What a day full of emotion!
It really began last night. It was the classic non-yoga night: went to sleep, settled in under the bug net, and woke up an hour and forty minutes later. Wide-eyed. Finally I just got up, pulled out my laptop and iPad of articles, and started writing. I actually made some headway. That said, it was so lovely to be with Maribel again— to wait for her on her porch, to see her coming down the road, all prego, to play with Yasira. She got a puppy, a parrot, and a pig. And she’s preggo? Something is going on here, I think. But, wonderful to talk life in a rocking chair while the sun sets with such an inspiring woman….
So back to this morning- finally, 3 am, I fell asleep listening to the roosters crow (I will never understand why they cannot wait till morning!) and watching a sliver of moon light shimmer on the floor. 4 am, someone decided to chop wood. Right outside my room. Slept a bit more, woke up, fed the birdie with Maribel. I must say, I love her dearly. She’s going through kind of a rough patch in her life right now, and I wish I could make it all better. It so painful to see someone you love so dearly, someone who believes so deeply in the power of youth, someone who is just always willing to give and give and give and give of herself to youth, communities, everyone. She is so generous and kind and caring, she’s a mover and a shaker, she makes all kinds of wonderful things happen, and she’s one of my best friends in the world. And so its hard to see her go through things I think she should not have to deal with. I’m staying with her (always do). She’s also pregnant- due May 28- and the single mom of two other beautiful daughters. This summer she will be less involved with the communities, which will be hard on the project, but she will be off work for three months, so that means she will be hanging out with me all the time in Teustepe, and we will have a baby to tote around and play with!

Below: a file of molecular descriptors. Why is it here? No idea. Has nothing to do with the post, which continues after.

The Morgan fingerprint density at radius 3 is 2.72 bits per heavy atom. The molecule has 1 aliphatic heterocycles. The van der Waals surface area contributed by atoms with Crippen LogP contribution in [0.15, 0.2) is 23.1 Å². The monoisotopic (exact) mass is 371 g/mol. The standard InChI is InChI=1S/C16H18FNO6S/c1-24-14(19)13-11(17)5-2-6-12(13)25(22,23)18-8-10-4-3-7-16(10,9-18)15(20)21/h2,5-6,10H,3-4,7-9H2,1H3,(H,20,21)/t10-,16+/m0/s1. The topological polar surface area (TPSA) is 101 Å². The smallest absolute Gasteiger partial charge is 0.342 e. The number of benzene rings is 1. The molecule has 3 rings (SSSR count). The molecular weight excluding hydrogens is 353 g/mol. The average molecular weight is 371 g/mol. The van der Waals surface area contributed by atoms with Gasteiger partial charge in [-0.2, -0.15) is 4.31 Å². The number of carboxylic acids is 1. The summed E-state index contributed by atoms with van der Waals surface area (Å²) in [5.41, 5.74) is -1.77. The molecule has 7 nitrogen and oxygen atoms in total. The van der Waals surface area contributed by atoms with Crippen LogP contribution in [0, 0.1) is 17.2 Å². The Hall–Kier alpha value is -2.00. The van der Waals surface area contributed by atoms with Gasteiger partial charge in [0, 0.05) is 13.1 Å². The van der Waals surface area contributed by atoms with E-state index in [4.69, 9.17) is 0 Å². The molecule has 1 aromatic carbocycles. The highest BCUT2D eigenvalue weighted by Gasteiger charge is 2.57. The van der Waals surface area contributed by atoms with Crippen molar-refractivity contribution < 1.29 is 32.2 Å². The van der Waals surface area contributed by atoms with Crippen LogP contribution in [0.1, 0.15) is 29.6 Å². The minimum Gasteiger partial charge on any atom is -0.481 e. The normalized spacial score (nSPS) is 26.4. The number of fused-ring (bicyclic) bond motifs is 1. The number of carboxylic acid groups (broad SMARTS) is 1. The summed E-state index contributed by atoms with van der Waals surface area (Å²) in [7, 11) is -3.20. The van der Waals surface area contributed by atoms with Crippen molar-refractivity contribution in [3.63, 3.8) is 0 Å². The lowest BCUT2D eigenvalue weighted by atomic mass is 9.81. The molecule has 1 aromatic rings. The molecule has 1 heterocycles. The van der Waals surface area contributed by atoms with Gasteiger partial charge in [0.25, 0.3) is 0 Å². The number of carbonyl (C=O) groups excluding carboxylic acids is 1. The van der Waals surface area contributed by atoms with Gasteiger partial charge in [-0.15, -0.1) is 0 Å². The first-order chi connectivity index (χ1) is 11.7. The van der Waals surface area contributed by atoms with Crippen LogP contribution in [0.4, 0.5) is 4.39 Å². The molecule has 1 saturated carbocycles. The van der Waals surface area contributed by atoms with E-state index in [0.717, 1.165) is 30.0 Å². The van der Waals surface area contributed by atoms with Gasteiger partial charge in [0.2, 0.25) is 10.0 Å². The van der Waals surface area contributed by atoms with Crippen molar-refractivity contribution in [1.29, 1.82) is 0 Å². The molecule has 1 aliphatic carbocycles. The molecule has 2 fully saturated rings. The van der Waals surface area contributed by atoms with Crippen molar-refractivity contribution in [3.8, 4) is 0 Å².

We all had breakfast- a tortillas, beans, and some salty eggs… and my personal favorite— passion fruit juice! Fresh squeezed, with tons and tons of little seeds. I looooove the seeds! All bets are off for when I won’t get guajada in her house. I never eat it, but her muchacha always gives it to me. I just can’t do the guajada. I do it in communities, but I stay with M all the time— and she won’t eat my peanut butter and jelly!